The last speech by Martin Luther King Jr. never looses its punch.
Especially when you hear the actual audio-something about it.
He reluctantly attended a function in which they demanded he speak.
He flounders around for a momment - mumbling about longevity- then you sense the light bulb going off above his head " oh-yeah - the Bible- has the perfect metaphor..."

Then suddenly he gains strength and goes into Black preacher mode and blasts off of the launching pad..

" I have BEEN to the mountain top. I have SEEN the promised land. I may not get there with you all...But I know for a fact that we as a PEOPLE will reach the promised land."

You hear the voices of people- woman mostly- who get the Bibilical reference and respond with enthusiasm .

He was referencing the fact that Moses died but a fortnight before reaching the promised land,
He led his people for fourty years only to die just before reaching the promised land- but was allowed a distant glimpse of the promised land when he climbed a moutain.
One of the most poignant moments in all of Western literature.

The MLK speach would be moving enough, but ofcouse it takes on even more meaning because MLK himself was assassinated shortly after making the speach.
It was as if he were prophesizing his own death.

Like every child in Christendom who's been to Sunday school Ive always wondered why the Bible was written that way.
A hero leads his people out of slavery- and he dies on the threshold of the promised land.

How whacked is that?

But recently it occured to me that ( lets take the Bible as a secular novel- a piece of fiction) the story HAS to be written that way because- its true to life- thats exactly what WOULD happen. If youre gonna invent a story about a tribal leader leading his people out of oppression- the beloved leader would likely die on the threshold of victory.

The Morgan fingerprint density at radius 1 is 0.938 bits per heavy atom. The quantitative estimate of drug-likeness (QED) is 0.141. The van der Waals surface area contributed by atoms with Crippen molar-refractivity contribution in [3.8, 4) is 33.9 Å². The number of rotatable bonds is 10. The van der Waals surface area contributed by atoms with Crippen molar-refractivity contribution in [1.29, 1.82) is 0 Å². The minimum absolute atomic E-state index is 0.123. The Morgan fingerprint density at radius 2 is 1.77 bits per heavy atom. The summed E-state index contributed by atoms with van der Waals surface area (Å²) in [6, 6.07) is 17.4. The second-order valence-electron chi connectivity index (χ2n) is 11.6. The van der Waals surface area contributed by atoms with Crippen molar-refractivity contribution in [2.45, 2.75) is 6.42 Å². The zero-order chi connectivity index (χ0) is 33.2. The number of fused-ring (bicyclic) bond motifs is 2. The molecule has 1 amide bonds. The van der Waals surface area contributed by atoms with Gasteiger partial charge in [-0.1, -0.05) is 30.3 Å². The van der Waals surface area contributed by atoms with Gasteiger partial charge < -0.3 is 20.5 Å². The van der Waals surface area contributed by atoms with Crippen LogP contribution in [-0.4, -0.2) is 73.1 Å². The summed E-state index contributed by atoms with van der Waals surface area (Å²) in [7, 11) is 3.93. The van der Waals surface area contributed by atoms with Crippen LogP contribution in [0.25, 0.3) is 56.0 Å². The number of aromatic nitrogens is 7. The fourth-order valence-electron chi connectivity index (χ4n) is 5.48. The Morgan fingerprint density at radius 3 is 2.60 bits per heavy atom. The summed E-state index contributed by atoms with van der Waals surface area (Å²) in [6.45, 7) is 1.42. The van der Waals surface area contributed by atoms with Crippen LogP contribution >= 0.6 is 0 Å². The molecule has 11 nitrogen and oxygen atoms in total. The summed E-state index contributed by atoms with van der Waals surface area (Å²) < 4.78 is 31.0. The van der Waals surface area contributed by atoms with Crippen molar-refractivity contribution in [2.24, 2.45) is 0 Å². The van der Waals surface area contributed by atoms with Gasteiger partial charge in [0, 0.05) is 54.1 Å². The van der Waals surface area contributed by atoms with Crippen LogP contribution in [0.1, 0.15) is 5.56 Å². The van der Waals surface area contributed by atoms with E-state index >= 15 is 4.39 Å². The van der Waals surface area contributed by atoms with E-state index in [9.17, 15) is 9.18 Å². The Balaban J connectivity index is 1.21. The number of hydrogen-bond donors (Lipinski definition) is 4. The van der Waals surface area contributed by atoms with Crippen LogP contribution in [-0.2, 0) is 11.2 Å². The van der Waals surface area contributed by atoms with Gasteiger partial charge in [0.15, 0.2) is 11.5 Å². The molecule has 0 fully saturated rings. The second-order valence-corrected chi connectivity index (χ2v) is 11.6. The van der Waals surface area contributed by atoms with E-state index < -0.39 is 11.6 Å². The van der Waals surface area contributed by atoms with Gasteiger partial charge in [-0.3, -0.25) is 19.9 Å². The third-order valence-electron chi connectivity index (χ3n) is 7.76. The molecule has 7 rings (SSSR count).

Why do I say this? Look at American history.

MLk was certainly very Moses-like and he died before reaching the promised land.

America has had other Moses-like figures.

Certain key American presidents also found America in crises ( in a wilderness so to speak) and then led the nation out of the wilderness to a promised land.

Notable were George Washington, Abraham Lincoln, and FDR.

Only the first lived long enough to reach, and to prosper and continue to lead in the promised land- he led us in the Revolution - and then became our first president.

In contrast both Lincoln and FDR not only died before reaching the promised land- they both died on the threshold of entering the Promised Land- but both couldve been said to have glimpsed the promised land.

Two poignont moments in American history were strikingly remineiscent of that Biblical moment.

Lincoln lead us through the Civil War. Though Lee had surrendered- half of the terrotitory of South had still not surendered when Lincoln was shot. The asassination shocked the nation and inspred Walt Whitman to write the poem "Captain My Captain" about a sea captain who guides a ship through a storm only to die when reaching the shore- an allegory to Lincoln.

FDR died of "natural" causes but probably hasten by the stress of leading the world through world war two .
He died the final year of the war only months before the nation left the wilderness of the Depression and world war II . The nation was again emotionally jolted by loosing the leader who led us out of the worst part of a crises but died just before the actual onset of peace and couldnt share in the victory.

It occured to me that I should write a book, aimed at both the secular and the religous, about how all this shows that Moses should have special meaning for us Americans.

But apparently someone beat me to it!
This last christmas shopping season the book stores all had a new hardbound called "Moses: the Prophet for America" ( didnt note the author's name) - the dust cover talked about how Moses "was the first freedom fighter".."he has been quoted by both Reagan and Obama..."

Oh well.



mgran
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01 Feb 2011, 3:08 pm

Naturalplastic, that's a really well thought out argument... very interesting!



ruveyn
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01 Feb 2011, 4:39 pm

01001011
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02 Feb 2011, 7:08 am

Moses probably doesn't exist but a fictional character.



b9
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02 Feb 2011, 7:15 am

Quote:
Your thoughts about Moses?



the middle east is crawling with moses's. which one are you talking about?



MCalavera
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02 Feb 2011, 7:19 am

b9 wrote:
Quote:
Your thoughts about Moses?



the middle east is crawling with moses's. which one are you talking about?


The one who had to pamper God. :lol: